The art of positive subversion.

We all have the ability to be provocative. We all feel passionate about a certain issue and have a knack at applying a variety of persuasive techniques in order to get our agenda across. Here’s an example of that, my ‘thought for the day’, if you will:

An open letter to David Cameron,

Now that even your beloved right-wing establishment press has also expressed horror over the dehumanisation of refugees seeking asylum (and not just the ‘loony left’), isn’t it time to dial down the xenophobia and act out of altruistic empathy?

Yours sincerely,
Anyone decent

As an exercise in pacifist freedom of expression and conscientious objection, you’ll probably notice a sardonic twinge in my opinion – and whilst this is effective to an extent, there are times when a persistent antagonistic, adversarial approach (even if we’re supporting the right cause) can be counter-productive. If used in moderation, this method is wonderfully effective. We reflect this week on the ability of the harrowing and tragic photo of a three year old boy washed up on a holiday beach in Turkey and carried from the shoreline by a policeman. The effect, potentially causing a cultural shift in how, we, as a society perceive refugees, ex-pats and migrants. The cliché is entirely true – sometimes a picture speaks a thousand words.

Now, let’s shift a gear: Palestine and Israel.

Yes, everyone’s favourite dinner party topic. Oh politics, the ultimate social faux pas to bring up. It is possibly THE topic most likely to turn a hootenanny into a ghost town, tumbleweed floating void. The Israel-Palestine conflict is widely considered the most fraught, dogmatic impasse in political history and polarises opinion unequivocally. From Zionism to Hamas, Netanyahu to Zahar, ‘end the occupation’ to human shields, nationalism to fundamentalism, Jerusalem to Gaza, and summoning Godwin’s Law to demonise the other… Even uttering that rhetoric, regardless of bias can open a can of worms that may escalate into uncomfortable arguments. If the impasse continues, an argument can lead to bitterness, bitterness to a grudge, a grudge to vendettas and even, a vendetta to revenge.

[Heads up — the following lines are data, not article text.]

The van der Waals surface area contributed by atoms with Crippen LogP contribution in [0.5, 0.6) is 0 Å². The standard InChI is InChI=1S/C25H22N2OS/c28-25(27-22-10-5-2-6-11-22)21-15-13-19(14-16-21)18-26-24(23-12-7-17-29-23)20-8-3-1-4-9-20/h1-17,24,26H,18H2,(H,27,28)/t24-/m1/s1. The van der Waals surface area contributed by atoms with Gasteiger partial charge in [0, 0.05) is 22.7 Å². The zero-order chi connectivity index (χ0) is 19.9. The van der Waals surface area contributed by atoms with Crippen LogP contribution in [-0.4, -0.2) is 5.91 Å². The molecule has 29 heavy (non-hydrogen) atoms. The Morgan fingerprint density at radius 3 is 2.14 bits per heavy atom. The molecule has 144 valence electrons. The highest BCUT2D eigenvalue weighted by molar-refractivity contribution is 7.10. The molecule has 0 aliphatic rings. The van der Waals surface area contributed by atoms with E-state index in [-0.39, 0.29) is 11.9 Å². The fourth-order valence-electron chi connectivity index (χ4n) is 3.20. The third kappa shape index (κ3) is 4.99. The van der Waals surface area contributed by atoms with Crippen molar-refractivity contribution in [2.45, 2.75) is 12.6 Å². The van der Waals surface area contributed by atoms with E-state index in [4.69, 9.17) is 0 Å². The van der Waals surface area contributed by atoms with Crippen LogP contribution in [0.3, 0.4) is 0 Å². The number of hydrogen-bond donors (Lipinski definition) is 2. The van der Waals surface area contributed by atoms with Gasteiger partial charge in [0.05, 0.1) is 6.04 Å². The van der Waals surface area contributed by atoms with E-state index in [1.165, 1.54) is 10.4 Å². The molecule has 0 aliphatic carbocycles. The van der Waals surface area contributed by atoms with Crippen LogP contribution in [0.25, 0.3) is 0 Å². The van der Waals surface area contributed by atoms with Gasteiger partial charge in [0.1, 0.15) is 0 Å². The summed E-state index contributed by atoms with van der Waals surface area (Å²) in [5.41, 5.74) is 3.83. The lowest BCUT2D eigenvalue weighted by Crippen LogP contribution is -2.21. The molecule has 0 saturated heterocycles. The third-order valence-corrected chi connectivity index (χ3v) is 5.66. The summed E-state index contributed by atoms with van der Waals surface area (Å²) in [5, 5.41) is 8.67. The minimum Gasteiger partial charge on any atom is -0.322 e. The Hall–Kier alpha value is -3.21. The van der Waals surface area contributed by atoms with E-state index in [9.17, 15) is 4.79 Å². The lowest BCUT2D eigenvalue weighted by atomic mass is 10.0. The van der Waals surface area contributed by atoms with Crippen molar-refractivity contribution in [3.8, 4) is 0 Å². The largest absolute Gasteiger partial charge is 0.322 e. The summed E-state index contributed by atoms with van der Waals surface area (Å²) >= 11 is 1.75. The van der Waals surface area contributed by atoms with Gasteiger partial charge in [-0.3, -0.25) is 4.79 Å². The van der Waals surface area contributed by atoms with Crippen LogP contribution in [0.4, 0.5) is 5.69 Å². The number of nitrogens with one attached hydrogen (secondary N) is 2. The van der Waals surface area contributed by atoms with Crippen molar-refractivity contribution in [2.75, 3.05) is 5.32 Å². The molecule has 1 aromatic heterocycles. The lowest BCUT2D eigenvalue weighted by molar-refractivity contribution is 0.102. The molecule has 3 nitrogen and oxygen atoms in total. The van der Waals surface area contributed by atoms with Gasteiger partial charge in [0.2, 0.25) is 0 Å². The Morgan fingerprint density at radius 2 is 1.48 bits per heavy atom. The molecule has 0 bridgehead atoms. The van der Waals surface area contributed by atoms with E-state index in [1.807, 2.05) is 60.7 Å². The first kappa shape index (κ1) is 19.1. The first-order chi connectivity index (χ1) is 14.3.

Okay, that might be a tad melodramatic, but the passion that a Jewish Israeli and an Islamic Palestinian effuses is second to none. Antidotes have included a ‘two-state solution’; tearing down the Palestine Wall (much like the fall of the Berlin Wall in 1990) and developing a fully integrated Israel and Palestine; keeping everything exactly as it is, that is, protecting Israel’s borders; or retaliatory acts of war and terror. The history of Jerusalem has innate significance to three Abrahamic faiths: Judaism, Islam and Christianity. However, the importance of this land matters most to Muslims and Jews. Many Christians believe that after the symbolic (and arguably miraculous) tearing of the temple curtain after Jesus’ death, everyone then had free access to the presence of God that transcended hierarchy or temporal location. Suddenly, the occupation of Jerusalem wasn’t a necessity to Christians.

For Jews, Israel is a ‘Promised Land’ and certain Christians also believe that Christians and Jews must reside in Israel so that on the Day of Judgment, the Scriptures will be fulfilled. In the Sunni Islamic tradition, Jerusalem along with Mecca and Medina are deeply sacred sites. Muhammad, considered the prophet and messenger of God, visited Jerusalem in 571AD. The Dome of the Rock on Temple Mount holds much significance to the Islamic faith. There is a definite conflict of interest regarding faiths over the land of Israel.